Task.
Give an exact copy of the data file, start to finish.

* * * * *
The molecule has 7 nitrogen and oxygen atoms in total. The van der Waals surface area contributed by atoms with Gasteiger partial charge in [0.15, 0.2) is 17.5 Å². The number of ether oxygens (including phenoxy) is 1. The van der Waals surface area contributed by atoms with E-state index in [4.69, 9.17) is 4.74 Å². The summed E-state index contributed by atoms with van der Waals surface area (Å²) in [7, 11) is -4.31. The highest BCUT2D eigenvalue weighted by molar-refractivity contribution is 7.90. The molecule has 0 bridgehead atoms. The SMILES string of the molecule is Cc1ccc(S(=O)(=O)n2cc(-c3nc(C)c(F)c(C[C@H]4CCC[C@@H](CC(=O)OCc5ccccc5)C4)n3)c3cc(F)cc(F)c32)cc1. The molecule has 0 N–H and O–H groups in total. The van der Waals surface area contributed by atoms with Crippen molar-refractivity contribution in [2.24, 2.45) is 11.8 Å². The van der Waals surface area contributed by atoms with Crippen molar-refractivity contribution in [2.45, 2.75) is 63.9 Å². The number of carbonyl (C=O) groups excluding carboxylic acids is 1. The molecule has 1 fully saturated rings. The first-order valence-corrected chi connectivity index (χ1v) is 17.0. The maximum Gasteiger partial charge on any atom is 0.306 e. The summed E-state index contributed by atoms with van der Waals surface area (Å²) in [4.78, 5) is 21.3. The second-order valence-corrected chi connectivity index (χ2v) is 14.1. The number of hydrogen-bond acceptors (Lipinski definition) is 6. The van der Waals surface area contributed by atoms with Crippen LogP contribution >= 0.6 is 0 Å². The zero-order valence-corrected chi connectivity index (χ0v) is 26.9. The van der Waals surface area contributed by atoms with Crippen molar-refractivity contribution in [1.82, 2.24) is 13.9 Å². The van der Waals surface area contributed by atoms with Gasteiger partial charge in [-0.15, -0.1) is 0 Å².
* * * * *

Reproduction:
The molecule has 7 nitrogen and oxygen atoms in total. The van der Waals surface area contributed by atoms with Gasteiger partial charge in [0.15, 0.2) is 17.5 Å². The number of ether oxygens (including phenoxy) is 1. The van der Waals surface area contributed by atoms with E-state index in [4.69, 9.17) is 4.74 Å². The summed E-state index contributed by atoms with van der Waals surface area (Å²) in [7, 11) is -4.31. The highest BCUT2D eigenvalue weighted by molar-refractivity contribution is 7.90. The molecule has 0 bridgehead atoms. The SMILES string of the molecule is Cc1ccc(S(=O)(=O)n2cc(-c3nc(C)c(F)c(C[C@H]4CCC[C@@H](CC(=O)OCc5ccccc5)C4)n3)c3cc(F)cc(F)c32)cc1. The molecule has 0 N–H and O–H groups in total. The van der Waals surface area contributed by atoms with Crippen molar-refractivity contribution in [2.24, 2.45) is 11.8 Å². The van der Waals surface area contributed by atoms with Crippen molar-refractivity contribution in [2.45, 2.75) is 63.9 Å². The number of carbonyl (C=O) groups excluding carboxylic acids is 1. The molecule has 1 fully saturated rings. The first-order valence-corrected chi connectivity index (χ1v) is 17.0. The maximum Gasteiger partial charge on any atom is 0.306 e. The summed E-state index contributed by atoms with van der Waals surface area (Å²) in [4.78, 5) is 21.3. The second-order valence-corrected chi connectivity index (χ2v) is 14.1. The number of hydrogen-bond acceptors (Lipinski definition) is 6. The van der Waals surface area contributed by atoms with Crippen LogP contribution >= 0.6 is 0 Å². The zero-order valence-corrected chi connectivity index (χ0v) is 26.9. The van der Waals surface area contributed by atoms with Crippen molar-refractivity contribution in [1.82, 2.24) is 13.9 Å². The van der Waals surface area contributed by atoms with Gasteiger partial charge in [-0.15, -0.1) is 0 Å².